Payout declined because I refuse to profit off of someone's eating disorder.
A sort of follow-up post to my post from a few days ago. A friend of mine read it, liked it, and we had a lengthy discussion about anorexia. She then introduced me to Eugenie Cooney who is a YouTuber who does clothing and makeup stuff. Not stuff I'd find interesting. But her content wasn't the point, obviously.
Eugenia is clearly skinny to an unhealthy degree. And I'd argue that her eating disorder is rather obvious. She herself says otherwise, but looking at her face from certain angles screams regular, self-induced vomiting. I guess it takes a trained eye to be able to look for it, but if you know what to look for, you'll see it right away.
In fairness, she seems really energetic, and her teeth are in good shape.
Judging her for her potential eating disorder is not what this about, though.
I've looked into Eugenia's account during the past few days - because I have this weird thing about eating disorders, I don't know, they just break my heart - and apparently, it's been a thing for a long time now to get Eugenia petitioned off of YouTube due to her weight.
The argument being that she's unhealthy, she sets a bad example and sends a negative message to her followers.
A case could be made that that's true, sure.
It begs the question, though, of why similar petitions aren't made for the unhealthily obese people on YouTube promoting fat acceptance? How is that not a bad message? It promotes an unhealthy, potentially deadly, lifestyle.
Just as Eugenie does, according to these people - although, to her credit, she never makes it a point to say that being dangerously skinny is an admirable thing to aspire for.
The media is filled with messages of body positivity regarding obesity; it's a clear goal to normalize being overweight to the point where we're being trained to think that there's nothing wrong with it, and you should never even attempt to lose weight. There seems to be a new show on TV called "My Lovely Fat Life" or whatever every single day.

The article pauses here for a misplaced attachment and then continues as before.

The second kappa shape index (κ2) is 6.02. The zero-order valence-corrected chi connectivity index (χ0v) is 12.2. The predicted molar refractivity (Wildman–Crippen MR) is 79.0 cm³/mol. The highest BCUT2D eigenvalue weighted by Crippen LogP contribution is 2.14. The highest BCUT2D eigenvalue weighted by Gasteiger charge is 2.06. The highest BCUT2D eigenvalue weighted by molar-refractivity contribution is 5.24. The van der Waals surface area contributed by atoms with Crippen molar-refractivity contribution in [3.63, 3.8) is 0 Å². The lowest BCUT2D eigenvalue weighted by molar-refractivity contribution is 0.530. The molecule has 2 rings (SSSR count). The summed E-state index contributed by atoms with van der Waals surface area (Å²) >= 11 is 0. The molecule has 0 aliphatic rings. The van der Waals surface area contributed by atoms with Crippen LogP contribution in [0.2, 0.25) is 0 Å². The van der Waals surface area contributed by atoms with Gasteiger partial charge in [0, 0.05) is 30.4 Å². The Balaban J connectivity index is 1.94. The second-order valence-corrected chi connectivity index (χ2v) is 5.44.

Fat people aren't allowed to be criticized, but at the same time, people are making money off of videos talking about Eugenia and her weight. I find it reprehensible, by the way, to treat someone like this as a circus animal for your own financial gain, but that's just me.
It's okay to bully someone like Eugenia according to most it seems. And yes, you can say that she free-willingly puts herself in a position to receive comments, and no doubt she realizes what she looks like, and no doubt shows off her body, knowing full well what the reaction is going to be.
But again: the same could be said for any overweight person who chooses to put him or herself in the public spotlight.
Nasty comments towards anorexic people are justified by saying that it's not healthy to be anorexic, and it isn't - but neither is being obese. Make a mature, objective video, post, or whatever, about the fact being overweight is not healthy and overweight people should lose weight and you get bombarded with feminists calling you a bigot, close-minded, a fat shamer, just about every name in the book.
The exact same arguments that people use to justify skinny shaming of anorexic people can be used for fat shaming: it's unhealthy, it's not good for you. Being overweight and being underweight are both - in most cases - the result of a disorder, most of often having to do with eating.
It doesn't make a difference whether you eat too much or too little, the end result is the same: health problems due to a fucked up relationship with food.
Imagine the outrage if a widespread Thinspiration movement would case in 2018. It'd be absolutely immense.